From reading the Amazon customer reviews, this is a love-it or hate-it kind of book. This is only natural, as Simmons writes in such a huge variety of genres that people looking for "more of the same" will invariably be disappointed. I fall into the former camp for several reasons.
First of all, though many of the "accidents" in the story are well-known urban legends, the craft lies in how they are reconstructed. When confronted with the detritus of the infamous JATO car story, it would not be immediately obvioius to a bystander what happened or why. Dr. Darwin Minor has to figure the sequence of events out from a deep knowledge of physics and such things as tire marks. Far more interesting are the "real" accidents that are reconstructed; apparently, Simmons has a brother in the business and therefore has reconstructions of great accuracy.
Secondly, though some people have complained that Dar Minor appears to be good at everything (with the implication that such things are unrealistic), it is far more likely for one person with drive to be good at multiple things than to be good at just one. (I know people like that. I'm guessing that those people who complained do not.)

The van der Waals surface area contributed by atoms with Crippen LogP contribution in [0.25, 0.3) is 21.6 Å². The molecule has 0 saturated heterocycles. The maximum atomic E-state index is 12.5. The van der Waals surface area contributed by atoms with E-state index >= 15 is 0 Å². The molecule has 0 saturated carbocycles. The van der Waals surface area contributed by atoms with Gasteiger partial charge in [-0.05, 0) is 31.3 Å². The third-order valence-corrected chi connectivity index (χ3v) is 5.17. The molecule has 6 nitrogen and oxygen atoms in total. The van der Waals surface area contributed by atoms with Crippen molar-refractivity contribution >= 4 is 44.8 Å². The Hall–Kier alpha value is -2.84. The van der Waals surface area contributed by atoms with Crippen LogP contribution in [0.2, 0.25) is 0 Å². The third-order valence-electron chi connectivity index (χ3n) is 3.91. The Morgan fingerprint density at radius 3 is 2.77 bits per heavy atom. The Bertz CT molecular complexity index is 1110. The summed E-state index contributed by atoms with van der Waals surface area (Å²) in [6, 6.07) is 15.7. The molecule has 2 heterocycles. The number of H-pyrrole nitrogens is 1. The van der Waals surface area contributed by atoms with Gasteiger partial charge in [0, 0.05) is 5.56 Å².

Thirdly, and perhaps most importantly, Simmons' writing is transparent. You are aware of the events, not of the wordplay constructing them. While that style of writing is against everything "literature writers" hold dear, it is especially useful in the suspense genre, where the action and not the writing becomes center stage.
This novel is about insurance fraud, of all things. It is to Simmons' credit that such a potentially boring concept is elevated to high drama, with car chases, aerial shootouts, sniper shootouts, and, of course, lots of accidents ridiculous and sublime. If you are interested in an enjoyable little thriller, this will do you good; if you're looking for another Hyperion, think of this book as being by a different writer entirely.